Two soldiers took up the zealot leader from the dungeon and set him free amid the multitude. Barabbas rubbed his skinned wrists, and without stopping to talk to anyone, slipped away, passing through the streets of Barrio Ephraim. Behind him were some soldiers who were secretly following him. Their mission was to arrest him when the holidays were over.

Meanwhile, in Hell…

Centurion: Who works with you? What are their names…?

The leather whip spurted blood on the walls of the prison cell. The small iron balls sunk deeper each time, into the broken tissues, becoming embedded in the ribs… Jesus’ back was a mass of bloody flesh…

Centurion: Speak up, damn!… I command you to speak up!…

Executioner: This man can’t talk anymore. He’s almost dead.

Centurion: How many lashings did you give him?

Executioner: About thirty-nine already.

Centurion: Make it exact, then.

Executioner: What if he dies…?

Centurion: It doesn’t matter anymore… Anyway, for the last time, talk! Tell me the names of your companions!

But Jesus did not say anything. When the centurion lifted his face, his eyes were expressionless. Jesus had passed out.

Centurion: Untie this hunk of raw flesh and throw him some place. Damn these people who won’t talk.

He was so beaten he no longer looked like a man.

He was scourged, wounded, and humiliated, but no word came from his mouth.

He was maltreated by people without pity,

beaten to no end by the unjust,

yet he bore the pain for our sake.

Like a silent lamb to be sacrificed,

like a sheep, mute before those who shear him,

neither did he open his lips nor utter a word.

In the Credo, we say the following prayer: “….he was crucified, was dead and was buried, he descended into hell…” “To descend into hell” means that Jesus really died, just as all people are buried with the limitations and anguish of death. “Hell” in the traditional language of Israel was the “sheol,” the abyss where everyone, good or bad, was bound to go at the end of life. It was a place of silence, of sadness, where there was no hope. In this episode, “hell” is the torture chamber of Antonia Fortress. Jesus also descended into this hell before going down to his death.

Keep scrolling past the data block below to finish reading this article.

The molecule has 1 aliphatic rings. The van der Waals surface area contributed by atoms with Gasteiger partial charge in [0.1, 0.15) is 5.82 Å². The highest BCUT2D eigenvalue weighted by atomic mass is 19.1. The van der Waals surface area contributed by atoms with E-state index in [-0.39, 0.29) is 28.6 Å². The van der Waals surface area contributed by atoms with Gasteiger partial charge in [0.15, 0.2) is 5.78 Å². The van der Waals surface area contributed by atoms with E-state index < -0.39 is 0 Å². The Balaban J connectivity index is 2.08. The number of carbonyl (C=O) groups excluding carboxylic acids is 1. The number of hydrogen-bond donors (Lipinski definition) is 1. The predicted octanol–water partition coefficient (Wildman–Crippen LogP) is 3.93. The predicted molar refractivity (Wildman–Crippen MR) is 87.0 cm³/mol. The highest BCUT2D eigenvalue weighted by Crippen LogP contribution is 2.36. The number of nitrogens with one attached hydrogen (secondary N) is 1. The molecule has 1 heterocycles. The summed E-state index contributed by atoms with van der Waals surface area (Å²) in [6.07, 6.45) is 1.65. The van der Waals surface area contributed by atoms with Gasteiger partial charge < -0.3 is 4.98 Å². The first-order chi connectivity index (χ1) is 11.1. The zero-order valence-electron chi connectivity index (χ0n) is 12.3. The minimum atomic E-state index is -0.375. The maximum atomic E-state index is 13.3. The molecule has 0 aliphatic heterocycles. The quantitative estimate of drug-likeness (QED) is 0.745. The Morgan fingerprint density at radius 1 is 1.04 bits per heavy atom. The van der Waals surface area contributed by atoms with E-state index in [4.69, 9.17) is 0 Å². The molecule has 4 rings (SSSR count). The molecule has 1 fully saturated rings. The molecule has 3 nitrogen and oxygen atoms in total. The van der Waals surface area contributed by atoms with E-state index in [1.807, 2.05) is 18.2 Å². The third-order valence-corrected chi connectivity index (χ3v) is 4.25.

Rome tortured her prisoners. Jesus’ death was murder, as decreed by the imperial power. We should not see in Jesus a criminal in solitary suffering or a man “who suffered most,” the only one who went through bad times. Thousands of Israelites before him were tortured and crucified and thousands more would suffer later. It was not the people who recommended nor demanded the freedom of Barabbas, the zealot leader whom the authorities had long pursued, for his involvement in violent uprisings of the people. It was even possible that during the incidents of Palm Sunday in the Temple, Barabbas and the other revolutionary groups had taken advantage of the confusion to use arms and kill some soldiers. It was the religious authorities, together with the hired group, who wanted to release a prisoner as an act of “indulgence,” to cover up with legalities the case against Jesus. It is very clear in the gospels that those who wanted Barabbas were the priests and his clique (Mk 15:11; Jn 19:6). At that time, the religious leaders and the Roman authorities preferred to free a zealot with violent ways rather than Jesus.